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WPI 330.02 Employment Discrimination—Disparate Impact—Definition

6A WAPRAC WPI 330.02Washington Practice Series TMWashington Pattern Jury Instructions--Civil

6A Wash. Prac., Wash. Pattern Jury Instr. Civ. WPI 330.02 (7th ed.)
Washington Practice Series TM
Washington Pattern Jury Instructions--Civil
April 2022 Update
Washington State Supreme Court Committee on Jury Instructions
Part XVI. Employment
Chapter 330. Employment Discrimination
WPI 330.02 Employment Discrimination—Disparate Impact—Definition
It is unlawful for an employer to [engage in a practice] [apply a preference] [impose a requirement] [use an overall selection process] [(other adverse action)] that has a disparate impact on [(describe protected status)] [, unless it is justified by business necessity].
A [practice] [preference] [requirement] [overall selection process] [(other adverse action)] has a “disparate impact” if it is apparently neutral in its treatment of individuals regardless of [(describe protected status)], but in fact falls more harshly on [(describe group disparately impacted)].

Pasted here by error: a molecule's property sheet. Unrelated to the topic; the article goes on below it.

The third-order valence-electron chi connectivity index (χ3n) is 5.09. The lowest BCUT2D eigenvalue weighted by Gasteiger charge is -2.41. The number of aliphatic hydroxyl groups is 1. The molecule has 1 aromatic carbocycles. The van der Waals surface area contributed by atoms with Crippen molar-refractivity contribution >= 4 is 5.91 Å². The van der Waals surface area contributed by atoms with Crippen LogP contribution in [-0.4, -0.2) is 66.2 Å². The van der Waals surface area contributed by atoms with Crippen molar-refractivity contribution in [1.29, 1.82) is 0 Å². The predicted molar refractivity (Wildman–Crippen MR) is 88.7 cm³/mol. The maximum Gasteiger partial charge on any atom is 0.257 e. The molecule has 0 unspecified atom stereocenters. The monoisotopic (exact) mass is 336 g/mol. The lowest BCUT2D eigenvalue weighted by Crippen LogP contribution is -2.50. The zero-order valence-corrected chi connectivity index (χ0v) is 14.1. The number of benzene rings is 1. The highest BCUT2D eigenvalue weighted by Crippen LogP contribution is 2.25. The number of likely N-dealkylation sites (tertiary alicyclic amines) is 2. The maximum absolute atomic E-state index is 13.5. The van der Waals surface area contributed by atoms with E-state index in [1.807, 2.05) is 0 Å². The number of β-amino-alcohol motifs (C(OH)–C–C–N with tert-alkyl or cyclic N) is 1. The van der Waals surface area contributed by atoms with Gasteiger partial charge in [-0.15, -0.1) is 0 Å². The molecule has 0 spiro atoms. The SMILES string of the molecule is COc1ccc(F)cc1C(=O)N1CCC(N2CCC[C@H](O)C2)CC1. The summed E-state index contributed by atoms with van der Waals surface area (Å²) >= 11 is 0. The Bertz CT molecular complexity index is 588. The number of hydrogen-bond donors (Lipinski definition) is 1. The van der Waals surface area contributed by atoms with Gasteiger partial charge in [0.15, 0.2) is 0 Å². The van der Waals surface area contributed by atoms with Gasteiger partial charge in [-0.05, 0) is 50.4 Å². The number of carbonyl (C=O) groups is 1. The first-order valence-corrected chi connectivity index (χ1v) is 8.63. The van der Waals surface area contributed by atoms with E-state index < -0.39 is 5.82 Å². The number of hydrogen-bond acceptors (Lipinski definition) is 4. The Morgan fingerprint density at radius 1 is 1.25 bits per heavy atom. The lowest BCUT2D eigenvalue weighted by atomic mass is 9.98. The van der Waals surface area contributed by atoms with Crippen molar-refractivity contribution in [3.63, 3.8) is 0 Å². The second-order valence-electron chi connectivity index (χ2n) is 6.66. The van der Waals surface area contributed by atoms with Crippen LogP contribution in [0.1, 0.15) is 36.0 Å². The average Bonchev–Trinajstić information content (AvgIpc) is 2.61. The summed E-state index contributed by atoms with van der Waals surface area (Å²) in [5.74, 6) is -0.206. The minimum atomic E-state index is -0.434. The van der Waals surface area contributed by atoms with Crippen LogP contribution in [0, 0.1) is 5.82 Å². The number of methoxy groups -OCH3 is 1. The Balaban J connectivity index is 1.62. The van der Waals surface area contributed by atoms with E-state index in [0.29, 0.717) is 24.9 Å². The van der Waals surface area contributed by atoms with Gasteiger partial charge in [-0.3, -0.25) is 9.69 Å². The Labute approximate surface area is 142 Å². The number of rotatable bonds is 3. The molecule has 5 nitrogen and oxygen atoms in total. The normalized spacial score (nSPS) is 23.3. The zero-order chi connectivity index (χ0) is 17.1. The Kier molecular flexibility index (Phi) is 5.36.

Select or insert words or phrases and protected status as appropriate. Protected status may include but is not limited to age, creed, disability, marital status, national origin, race, religion, gender, sexual orientation, honorably discharged veteran status, military status, citizenship or immigration status, or use of a service animal by a person with a disability. RCW 49.60.020. Although the vast majority of cases are employment related, if the claim is not (i.e. against a union under RCW 49.60.190), then “employment” should not be used.
In a disparate impact case, use this instruction with WPI 330.03 (Employment Discrimination—Disparate Impact—Business Necessity—Burden of Proof). For a disparate treatment case, use WPI 330.01 (Employment Discrimination—General—Disparate Treatment—Burden of Proof), instead of these instructions.
This instruction is designed for use in a variety of discrimination/disparate impact situations. Modify the instruction to define the protected group that is adversely impacted by the employer's facially-neutral policy or activity.
This instruction has been modified for this edition to allow for any type of protected status to be added to the instruction. This was done for purposes of simplifying the instruction. The parties can modify this instruction to suit the particular facts of the case at issue.
This instruction was further modified for this edition to clarify that the facially neutral policy is unlawful unless justified by business necessity (rather than “adequately justified” which had been in the previous version). This change makes the instruction consistent with case law which addresses an employer's defense of business necessity. See also WPI 330.03 (Employment Discrimination—Disparate Impact—Business Necessity—Burden of Proof).